Go Farther

Hello Good People!

It’s hard to believe that Easter is almost here! It seems like yesterday we were celebrating Christmas! 🙂 Hopefully your heart is filled with anticipation for the Easter season as we rejoice in the hope that Jesus provided through the cross and an empty tomb!

Recently, I had the opportunity to spend ten days in the Holy Land. To say that it was life-changing would be a gross understatement. There were so many moments on this trip that impacted me deeply, but probably none more than experiencing Gethsemane. You might recall it was here that Jesus came to pray with His disciples before being betrayed, falsely accused, and nailed to a cross. While at the garden, I had the opportunity to preach the Word and as we approach Holy Week, I wanted to bring you back with me to the garden.

You see, the truth is we all end up in Gethsemane at some point in our lives, whether we travel to the actual site or not. The word Gethsemane means, “Olive (or oil) press”. Every one of us has come or will come to a place where we are so overwhelmed or consumed with what is taking place in our lives that we feel hopeless and alone. Did you know that Jesus felt that way too? We find the story towards the end of chapter 26 in Matthew’s gospel. Look at how the Gethsemane experience begins for Jesus…

Then Jesus went with His disciples to a place called Gethsemane, and He said to them, “Sit here while I go over there and pray.” He took Peter and the two sons of Zebedee along with Him, and He began to be sorrowful and troubled. Then He said to them, “My soul is overwhelmed with sorrow to the point of death. Stay here and keep watch with Me.”
(Matthew 26: 36-38)

It was here that Jesus would have to press through the pain, the hurt, the betrayal and every other emotion He was experiencing in order to fulfill His purpose of bringing hope to the world. It was here that He could have run, which is what we often feel like doing when the pain of our circumstances seems too great. But He didn’t. He could have run, but notice what Matthew says next…

Going a little farther, He fell with His face to the ground and prayed, “My Father, if it is possible, may this cup be taken from Me. Yet not as I will, but as You will.” (Matthew 26:39)

Did you catch it? He went farther. He could have run, headed for the hills, but He didn’t. He went farther. Side note… An interesting fact I learned about the Garden of Gethsemane is that it sits at the base of what was a known escape route from the city over the Mount of Olives toward the Judean desert. It was the route David took when running from his son Absalom. Jesus would have known this. But instead of running, He went farther and turned to His Father, declaring…”Yet not as I will, but as You will.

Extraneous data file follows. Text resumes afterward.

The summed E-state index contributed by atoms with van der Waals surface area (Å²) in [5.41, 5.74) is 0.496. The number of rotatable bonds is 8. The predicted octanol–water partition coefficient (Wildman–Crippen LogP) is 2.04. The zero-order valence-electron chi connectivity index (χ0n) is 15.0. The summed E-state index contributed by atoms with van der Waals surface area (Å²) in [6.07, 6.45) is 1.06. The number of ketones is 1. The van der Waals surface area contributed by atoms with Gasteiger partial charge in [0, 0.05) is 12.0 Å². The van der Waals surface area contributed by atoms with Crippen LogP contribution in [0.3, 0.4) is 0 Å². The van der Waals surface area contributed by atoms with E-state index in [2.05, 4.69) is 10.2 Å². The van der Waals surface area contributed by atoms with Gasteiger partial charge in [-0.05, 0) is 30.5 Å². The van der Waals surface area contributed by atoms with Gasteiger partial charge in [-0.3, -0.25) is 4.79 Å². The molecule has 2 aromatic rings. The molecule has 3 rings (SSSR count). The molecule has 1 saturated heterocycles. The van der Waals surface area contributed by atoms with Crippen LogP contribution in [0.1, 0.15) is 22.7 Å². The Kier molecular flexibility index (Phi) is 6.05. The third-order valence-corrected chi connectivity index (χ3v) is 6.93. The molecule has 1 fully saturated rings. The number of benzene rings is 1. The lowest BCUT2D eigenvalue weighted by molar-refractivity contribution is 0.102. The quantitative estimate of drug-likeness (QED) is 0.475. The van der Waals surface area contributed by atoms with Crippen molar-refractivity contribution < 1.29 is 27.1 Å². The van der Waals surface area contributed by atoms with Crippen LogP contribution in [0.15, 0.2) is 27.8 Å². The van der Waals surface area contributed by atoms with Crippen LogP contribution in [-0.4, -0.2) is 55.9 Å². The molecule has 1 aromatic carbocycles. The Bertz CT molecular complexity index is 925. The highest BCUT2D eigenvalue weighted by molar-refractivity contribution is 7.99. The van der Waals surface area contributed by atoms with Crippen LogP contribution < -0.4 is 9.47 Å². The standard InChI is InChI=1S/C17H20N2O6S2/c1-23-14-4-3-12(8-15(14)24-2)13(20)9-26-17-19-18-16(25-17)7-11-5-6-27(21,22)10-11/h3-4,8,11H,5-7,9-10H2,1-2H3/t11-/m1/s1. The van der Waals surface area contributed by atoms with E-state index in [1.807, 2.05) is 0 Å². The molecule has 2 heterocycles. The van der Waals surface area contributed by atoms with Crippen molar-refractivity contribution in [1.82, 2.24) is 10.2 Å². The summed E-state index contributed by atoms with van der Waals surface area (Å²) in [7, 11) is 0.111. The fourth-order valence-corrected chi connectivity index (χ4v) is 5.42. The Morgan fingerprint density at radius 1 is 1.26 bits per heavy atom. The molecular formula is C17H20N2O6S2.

You see, it’s in our Gethsemane moments, that if we really believe that God is bigger than our hurt and that we can trust Him, we will not run, but turn towards the Father by saying, “Yet not as I will, but as You will.” Jesus modeled this. Think about it. He was…


All of those were facts of His past, but they weren’t the destiny of His future! His pain in the garden became power in the tomb! He rose! And so can we if we are willing to go farther – if we are willing to press through the pain by turning to the Father. You see, when we come to Gethsemane, there’s a human side of us that wants to simply run. However, because Jesus has already been here and can relate He has shown us how to go farther and press through. Why? Because on the other side of our hardships is a resurrection! It was true for Jesus, and it’s true for us.


                 The Empty Tomb

When you find yourself in Gethsemane, don’t run. Go farther. Go to your heavenly Father and declare… “Yet not as I will, but as You will.” I hope you have a great weekend and are making plans to join us at a newhope campus near you!


Derek Mull
Executive Director of Campus Growth and Development || Garner Campus Pastor


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